Sailing around New Zealand

Emily is sailing solo around New Zealand on her 32 foot yacht Honey, from Lyttelton south down the east coast, around the bottom of Stewart Island, up the west coast of the South and North Islands and down the east coast back to Lyttelton. The whole adventure is expected to take 3 months. This blog will provide updates as I travel (when I have mobile reception to upload).

Wednesday, 20 March 2013

Abel Tasman, with Mum! (1-3 March)

I slept well for the rest of the night, until 4am when I woke up hungry and got up to heat the remains of the stew that I didn't finish yesterday. With a full belly, I went back to bed and slept until about 8am. Then it was up, a shower on the deck and on my way to Marahau in Sandy Bay to meet Mum and Kai. It was another stunning morning, warm and calm with wall to wall blue skies. I motored south towards Sandy Bay, calling Mum on the way. Unfortunately Kai was not coming, he had got tied up with work, so it was just Mum – she was passing through Richmond and we decided it would be easier to meet up in Kaiteriteri. Mum had just pulled into Kaiteri when I motored into the bay and dropped anchor. She sat on the beach while I pumped up the inflatable dinghy to go and pick her up. There was entertainment on the water while she waited – a rather strange looking contraption – a person was being propelled out of the sea to a height of quite a few metres via jets of water from below their feet and hands, powered by a jet-ski/wet-bike! I presume a new product of Kiwi ingenuity that neither of us had seen before! I got a massive hug from Mum when I got to shore, a hug from her and several others that had asked to pass on a hug. Then we made our way out in the dinghy back to Honey, with a big load of mostly food for the weekend. This included a large and very heavy chillibin, which proved to be a little challenge to get on board – we used the pulley for the dinghy outboard to hoist it aboard. A light lunch and we headed out with a plan to anchor at Adele Island, a close distance in case Kai was able to join us tomorrow. We headed out of Kaiteri and were met by a nice sea breeze, blowing 15-20 knots, perfect for a sail up to Adele Island. We hoisted the main and unfurled the headsail and headed out on a port tack to almost 5 miles into Tasman Bay. The wind picked up a little and Mum was slightly alarmed when I suggested she take control while I go down for a little sleep in the cabin! Mum wasn't sure what it meant to hove to when I took a sleep on the way up the west coast, so we hove to in the middle of Tasman Bay. We tacked back towards Adele Island and it was a fast beam reach to between Adele Island and Fisherman Island, where we turned up into the wind and dropped the pick in the anchorage tucked beside Adele Island. It proved to be a very popular spot, later on that evening it was a little town of anchor lights, with about 15 yachts anchored in the bay – it was a lovely sheltered spot with a sandy beach, and probably easy to access for those who had taken to their boats for the weekend from Nelson.

A nice and relaxing start to the day, unfortunately Kai was still tied up with work and unable to join us, so we decided to head further north into the Abel Tasman, up to Bark Bay about 4 miles north. It was another lovely day, sunny with just a few clouds and calm – we motored up to Bark Bay and unfurled the headsail as the day breeze kicked in as we rounded into Bark Bay. We dropped anchor in the middle of the bay, very idyllic with only one other boat there when we arrived and a number of kayakers sitting on the long white sandy beach. Tiredness from my trip up the west coast was catching up on me, so I had an afternoon snooze and Mum sat in the cockpit reading her book. We rowed ashore for a walk. DOC have created a rather flash campsite at Bark Bay – a shelter with sinks and running water, flush toilets and camping and BBQ spots (although there is a fire ban so no BBQs could be lit), plus a small solar array across the lagoon presumably for water pumping. Mum and I walked a section of the Abel Tasman track, to Tonga Bay, a lovely walk over the hill. When we were there I pointed out to Mum where I had anchored two nights previously, the evening I had arrived into Tasman Bay, and we briefly chatted to a Belguim couple – they had 3 young children, one who was still a baby, and had been travelling around New Zealand as a family on a tandem bike for the last few months – how awesome is that! With the day drawing in, we headed back to Bark Bay and Honey and a yummy steak dinner.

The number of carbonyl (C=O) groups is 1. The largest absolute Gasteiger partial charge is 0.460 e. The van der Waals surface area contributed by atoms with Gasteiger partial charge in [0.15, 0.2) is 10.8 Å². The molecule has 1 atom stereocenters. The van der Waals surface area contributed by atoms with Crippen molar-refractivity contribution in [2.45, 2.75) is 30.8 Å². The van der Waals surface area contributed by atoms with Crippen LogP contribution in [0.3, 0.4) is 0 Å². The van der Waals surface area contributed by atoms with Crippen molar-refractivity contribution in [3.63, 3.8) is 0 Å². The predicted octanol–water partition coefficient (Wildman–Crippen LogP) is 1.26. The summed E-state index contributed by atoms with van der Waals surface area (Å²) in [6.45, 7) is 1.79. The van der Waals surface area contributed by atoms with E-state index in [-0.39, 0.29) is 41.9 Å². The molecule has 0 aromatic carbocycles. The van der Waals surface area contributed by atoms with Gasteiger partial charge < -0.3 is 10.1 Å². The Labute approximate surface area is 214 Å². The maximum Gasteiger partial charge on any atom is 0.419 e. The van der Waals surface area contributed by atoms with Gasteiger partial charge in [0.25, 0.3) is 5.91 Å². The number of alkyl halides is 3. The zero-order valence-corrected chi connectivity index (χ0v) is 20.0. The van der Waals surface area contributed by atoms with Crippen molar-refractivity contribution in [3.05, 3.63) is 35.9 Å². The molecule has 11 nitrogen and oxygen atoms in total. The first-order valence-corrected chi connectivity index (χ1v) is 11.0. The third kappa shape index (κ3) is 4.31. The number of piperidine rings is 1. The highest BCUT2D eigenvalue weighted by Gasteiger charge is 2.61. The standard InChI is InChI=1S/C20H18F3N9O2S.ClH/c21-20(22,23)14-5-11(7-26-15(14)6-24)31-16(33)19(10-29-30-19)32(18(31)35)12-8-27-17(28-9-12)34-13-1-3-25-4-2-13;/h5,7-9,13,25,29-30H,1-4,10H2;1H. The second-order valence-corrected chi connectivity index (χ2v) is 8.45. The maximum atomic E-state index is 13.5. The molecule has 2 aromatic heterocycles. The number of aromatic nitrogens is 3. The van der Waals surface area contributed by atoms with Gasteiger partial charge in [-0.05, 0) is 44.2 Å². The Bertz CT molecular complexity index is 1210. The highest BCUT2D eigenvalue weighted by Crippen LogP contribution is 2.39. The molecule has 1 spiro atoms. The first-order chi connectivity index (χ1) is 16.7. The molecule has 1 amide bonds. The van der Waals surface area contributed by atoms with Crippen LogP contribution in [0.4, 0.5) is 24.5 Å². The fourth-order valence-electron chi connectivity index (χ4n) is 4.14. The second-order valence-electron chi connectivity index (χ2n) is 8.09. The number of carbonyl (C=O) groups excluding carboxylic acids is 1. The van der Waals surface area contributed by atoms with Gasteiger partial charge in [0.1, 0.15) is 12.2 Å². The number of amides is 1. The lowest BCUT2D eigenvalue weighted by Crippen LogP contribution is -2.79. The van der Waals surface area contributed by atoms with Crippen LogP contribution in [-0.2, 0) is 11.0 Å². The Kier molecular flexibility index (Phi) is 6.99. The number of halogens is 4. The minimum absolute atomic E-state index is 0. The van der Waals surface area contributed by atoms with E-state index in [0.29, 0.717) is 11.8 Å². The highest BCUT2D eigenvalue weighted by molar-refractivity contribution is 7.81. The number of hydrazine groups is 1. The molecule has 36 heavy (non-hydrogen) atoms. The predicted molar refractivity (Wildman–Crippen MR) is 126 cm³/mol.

Sunday was another relaxed start and another lovely day with just a few more clouds. I had been buzzing from my trip up the coast over the weekend, and although the lack of sleep was still catching up on me, I was dead keen to carry on around the North Island. I had decided that I would wait until I had safely arrived in Tasman Bay and until after the weekend, to determine whether I would now head further north or return to Lyttelton via the Marlborough Sounds. I plotted the route from Tasman Bay to New Plymouth and then from New Plymouth to Houhora Harbour, which is the first main harbour after rounding North Cape. The longest stretch from New Plymouth to Houhora was 320 miles, about 40 miles less than the stretch I had just completed from Milford Sound to Tasman Bay. With good weather, it was certainly doable! Although there were a few issues with Honey – the main autohelm was still not working properly, the wind turbine was not working, my one house battery was on its last legs, the “bath” in the cockpit continually filled with water weighing down the stern, but most troubling was an oil leak from the gear box that I had discovered the morning after I had arrived in Tasman Bay. Putting aside the passage planning, we had a stretch of our legs in Bark Bay and decided with it now being early afternoon it was time to head back to Kaiteri. Mum was keen to see what it was like to pull up the anchor, and got it half way up before she needed a rest and asked me to pull up the remainder – she was impressed that I had done this day in and day out, and said no wonder I had developed strong arms! With the day breeze picking up, we cruised down under the headsail at 4-5 knots. Mum cooked up a yummy late lunch of lamb, and getting a little concerned at the speed that the tide was heading out and not wanting to get stranded, I hurriedly dropped her off into the beach in the dinghy. We had quick good-byes after a lovely and relaxing weekend, with lots of catch up time, and I headed out in Honey back to Adele Island. Being a Sunday evening, there were only a few boats in the anchorage. I had a long discussion with Tim on Honey and the work that would be required to sail her safely around the North Island. Our biggest concern was the gear box (we think my mishap with wrapping the mooring line around the prop in George Sound was the cause of the oil leak). As Tim had led the work on Honey's engine I knew he would know what needed to be be done. There was a chance that the gearbox would hold out for my circuit of the North Island if I kept an eye on the oil levels and topped it up when needed, but there was also a chance of the seal giving way completely and being stuck in Auckland with major and expensive repairs, or worse still on the west coast in worsening weather and no engine. It was clear that a new gearbox seal would be required if I was to continue around the North Island, which meant removing the engine to access the gearbox, potentially an expensive exercise up in Nelson, particularly if we found other problems when the gearbox was out. I made the difficult decision, or perhaps more the reluctant decision, that a circuit around the North Island was probably not going to happen on this trip, and went to sleep a little despondent as I had been so excited about completing my New Zealand circumference.